Legal Blog

The Weekly Scenario: Signatures on a Will

Question: My father’s Will is six pages in length. He signed on page 5, but the witnesses signed on page 6. Does the fact that there is a page separating my father’s signature with the signatures of the witnesses invalidate the Will?

Answer: No, an otherwise valid Will is not invalid merely because the witnesses sign it on a different page than the person making the Will and the pages were not physically connected at the time of signing. Moreover, a particular form of attestation clause is not required to allow a presumption of proper execution of the Will.

In Maryland, the statutory requirements of a valid, executed Will are: The Will shall be (1) in writing, (2) signed by the testator, or by some other person for him, in his presence and by his express direction, and (3) attested and signed by two or more credible witnesses in the presence of the testator.

There is no particular requirement stating where a Will has to be attested and subscribed by the witnesses (for example forbidding separate pages or directing the manner in which the pages were to be connected).

Comment: In a recent Maryland case on the issue, the court was unwilling to impose formalities ‘beyond those specifically required by statute.’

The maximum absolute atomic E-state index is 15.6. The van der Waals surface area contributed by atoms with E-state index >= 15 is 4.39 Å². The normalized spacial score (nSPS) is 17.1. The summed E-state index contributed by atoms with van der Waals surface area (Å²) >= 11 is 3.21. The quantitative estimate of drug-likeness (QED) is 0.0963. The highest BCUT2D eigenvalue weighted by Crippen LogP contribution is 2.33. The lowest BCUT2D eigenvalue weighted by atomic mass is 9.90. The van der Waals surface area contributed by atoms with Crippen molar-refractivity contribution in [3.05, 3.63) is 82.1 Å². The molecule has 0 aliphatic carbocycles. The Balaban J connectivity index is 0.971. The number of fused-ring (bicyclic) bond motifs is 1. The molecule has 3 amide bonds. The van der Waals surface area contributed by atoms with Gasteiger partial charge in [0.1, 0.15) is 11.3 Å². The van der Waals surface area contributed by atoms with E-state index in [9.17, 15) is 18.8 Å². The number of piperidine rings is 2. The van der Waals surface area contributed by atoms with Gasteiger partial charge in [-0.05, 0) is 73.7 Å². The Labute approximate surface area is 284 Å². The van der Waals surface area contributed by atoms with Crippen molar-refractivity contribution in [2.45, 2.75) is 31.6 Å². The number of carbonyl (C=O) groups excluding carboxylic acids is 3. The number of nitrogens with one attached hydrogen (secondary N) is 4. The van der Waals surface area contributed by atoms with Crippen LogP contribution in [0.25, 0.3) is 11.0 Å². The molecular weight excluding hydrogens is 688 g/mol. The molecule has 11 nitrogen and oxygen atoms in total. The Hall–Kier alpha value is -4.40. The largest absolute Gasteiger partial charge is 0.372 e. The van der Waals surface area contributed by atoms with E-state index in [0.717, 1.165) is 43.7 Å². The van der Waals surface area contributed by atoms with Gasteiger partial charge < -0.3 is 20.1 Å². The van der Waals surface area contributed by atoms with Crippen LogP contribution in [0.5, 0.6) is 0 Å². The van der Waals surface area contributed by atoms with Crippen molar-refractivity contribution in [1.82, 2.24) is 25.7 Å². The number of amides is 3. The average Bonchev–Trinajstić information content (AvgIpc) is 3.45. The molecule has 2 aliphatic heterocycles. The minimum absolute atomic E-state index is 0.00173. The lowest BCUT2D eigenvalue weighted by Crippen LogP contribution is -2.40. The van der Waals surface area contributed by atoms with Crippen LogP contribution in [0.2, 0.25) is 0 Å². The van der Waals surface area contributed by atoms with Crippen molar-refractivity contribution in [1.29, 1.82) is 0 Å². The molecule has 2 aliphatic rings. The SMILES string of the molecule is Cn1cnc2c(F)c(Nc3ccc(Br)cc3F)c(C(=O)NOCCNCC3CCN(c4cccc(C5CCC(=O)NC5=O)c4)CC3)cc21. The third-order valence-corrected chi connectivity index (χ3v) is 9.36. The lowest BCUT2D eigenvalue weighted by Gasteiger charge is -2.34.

As always, if you have any questions or would like to learn more, please contact Steve Shane at or 301.575.0313.


Steve Shane Casual Small | 301.575.0313

Steve Shane provides strategic counseling to clients in need of estate administration, charitable giving and business continuity planning while minimizing estate, gift, and generation-skipping transfer tax exposure. He offers legal guidance to clients on asset protection and the proper disposition of assets in accordance with the client’s objectives, while employing tax planning techniques such as the use of irrevocable trusts, life insurance planning, lifetime gifts and charitable trust. He is also experienced with drafting documents for business planning, the incorporation and application for exemption for Private Foundations and the administration of decedents’ estates.



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